UAH’s Constellation Concert Series brings world-class performers to Huntsville

Flyer Constellation pressrelease

Over the next eight months, the Constellation Concert Series at UAH will showcase the talents of a dozen world-class performers in the campus' newly renovated Roberts Recital Hall, culminating in a week-long music festival celebrating the many facets and ever-changing nature of music by American composers.

"This series will bring diverse musical performers from around the country to our university to accelerate the growth of the valued culture of music performance in the Huntsville area," says Dr. David Ragsdale, Chair of UAH's Department of Music. "In addition, the musical offerings within the series were chosen specifically to underscore the stunning beauty and acoustic versatility of the new Roberts Recital Hall."

The next performance, "Something Old, New, Borrowed, Blue," will take place on Sunday, Sept. 21, at 3 p.m. and will feature the Huntsville Chamber Wings and Huntsville Community Chorus Chamber Chorale. "This program promises to be a delightful sampling of chamber music featuring Mozart's exquisite Serenade in E-flat Major," says Dr. Ragsdale, adding that soprano Karen Young will also sing Steve Danyew's Alcott Songs based on the poetry of Louisa May Alcott.

And that's not all. "The Chamber Chorale's first selection is Mendelssohn's lovely Verleih uns Frieden, a song about peace that will find the singers accompanied by several members of the Winds," says Billy Orton, Artistic Director of the Huntsville Community Chorus Association and one of the Chamber Chorale's conductors. Other selections to be sung by the Chamber Chorale include This Marriage, by noted composer Eric Whitacre; Haec Dies, an energetic composition that features accompanist Eric Wilson; and the world premiere of If Music Be, by local composer Lori Larson.

A few days later, on Wednesday, Sept. 24, award-winning pianist Zachary Lopes will take the recital hall stage for a solo performance. "I'll be playing works by Rameau, Beethoven, Villa-Lobos, Muczynski, and Kapustin," he says. "These composers are not as widely known, so it's a great opportunity to bring familiar and not-so-familiar music to the public, and to discuss the importance and value of the featured composers and their works."

For us, it’s another step forward in celebrating UAH’s unique role in the community as a purveyor and proponent of the best of the arts in Huntsville. We are confident that it will both increase Alabama’s role as an artistic focal point of the region and provide more direct interaction with the community through educational outreach.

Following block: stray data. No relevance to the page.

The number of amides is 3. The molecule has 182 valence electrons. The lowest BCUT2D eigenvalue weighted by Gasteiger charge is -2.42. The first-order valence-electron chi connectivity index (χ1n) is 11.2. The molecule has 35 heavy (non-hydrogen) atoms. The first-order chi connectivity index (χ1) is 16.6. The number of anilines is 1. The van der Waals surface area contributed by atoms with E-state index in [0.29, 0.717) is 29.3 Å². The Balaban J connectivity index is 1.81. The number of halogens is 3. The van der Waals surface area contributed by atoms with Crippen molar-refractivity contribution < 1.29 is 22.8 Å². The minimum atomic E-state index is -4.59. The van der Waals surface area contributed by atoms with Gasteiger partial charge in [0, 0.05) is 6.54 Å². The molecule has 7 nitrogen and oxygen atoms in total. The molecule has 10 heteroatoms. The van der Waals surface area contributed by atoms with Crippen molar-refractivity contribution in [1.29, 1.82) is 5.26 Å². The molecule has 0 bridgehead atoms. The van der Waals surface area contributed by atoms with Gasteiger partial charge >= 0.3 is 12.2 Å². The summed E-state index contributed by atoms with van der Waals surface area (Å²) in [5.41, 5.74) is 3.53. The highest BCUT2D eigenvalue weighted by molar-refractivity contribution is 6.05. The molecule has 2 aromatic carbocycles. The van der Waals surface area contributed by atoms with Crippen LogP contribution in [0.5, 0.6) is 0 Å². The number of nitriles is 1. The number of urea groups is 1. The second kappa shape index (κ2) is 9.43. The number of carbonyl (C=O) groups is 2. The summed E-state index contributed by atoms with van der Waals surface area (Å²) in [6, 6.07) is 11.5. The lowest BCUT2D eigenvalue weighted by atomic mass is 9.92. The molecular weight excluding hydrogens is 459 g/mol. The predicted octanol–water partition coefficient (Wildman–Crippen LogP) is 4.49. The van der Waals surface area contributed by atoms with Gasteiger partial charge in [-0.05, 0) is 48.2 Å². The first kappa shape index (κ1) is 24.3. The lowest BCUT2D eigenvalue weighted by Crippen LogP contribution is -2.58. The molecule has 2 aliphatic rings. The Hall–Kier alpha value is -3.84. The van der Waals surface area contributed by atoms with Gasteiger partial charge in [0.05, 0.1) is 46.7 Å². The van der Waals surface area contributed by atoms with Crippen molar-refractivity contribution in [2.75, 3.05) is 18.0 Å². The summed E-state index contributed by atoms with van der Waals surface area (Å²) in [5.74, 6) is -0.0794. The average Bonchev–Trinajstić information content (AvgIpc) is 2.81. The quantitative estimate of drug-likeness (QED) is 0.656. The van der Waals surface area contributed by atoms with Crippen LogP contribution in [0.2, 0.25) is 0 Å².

Dr. David Ragsdale
Chair of UAH’s Department of Music

Also in the series' future is an Oct. 19 program of Latin American music by Toot & Twang. Comprising flutist Rosa Vidro Richardson and guitarist Phil Weaver, the pair will perform a selection of sambas by Celso Machado, Heitor Villa-Lobos' haunting Bachianas Brasilieras, Piazzolla's Libertango, and Jose Luis Merlin's Joropo.

"We are delighted to be part of this new series," says Weaver, who also directs UAH's guitar program as an adjunct assistant professor of music. "And the newly remodeled Roberts Recital Hall will be the perfect acoustic space to hear Rosa's gold Powell concert flute and my 1988 Jose Ramirez Elite classical guitar from Madrid."

The final concert of the year, but by no means the last of the series, will be a world-music-influenced jazz performance on Nov. 2 by the Watters/Felts Project. "It will mostly be music from our recently internationally released debut CD, but we'll also perform brand-new music," says Ken Watters. "We are entering our fourth year together as an ensemble, and we're very much looking forward to presenting our evolving collective voice to the community."

And that, says Dr. Ragsdale, is really the point of the whole series. "For us, it's another step forward in celebrating UAH's unique role in the community as a purveyor and proponent of the best of the arts in Huntsville. We are confident that it will both increase Alabama's role as an artistic focal point of the region and provide more direct interaction with the community through educational outreach."


Contact

Dr. David Ragsdale
256.824.2583
dave.ragsdale@uah.edu

Diana LaChance
256.824.6878
diana.lachance@uah.edu

  SHARE

Related News

Popular Stories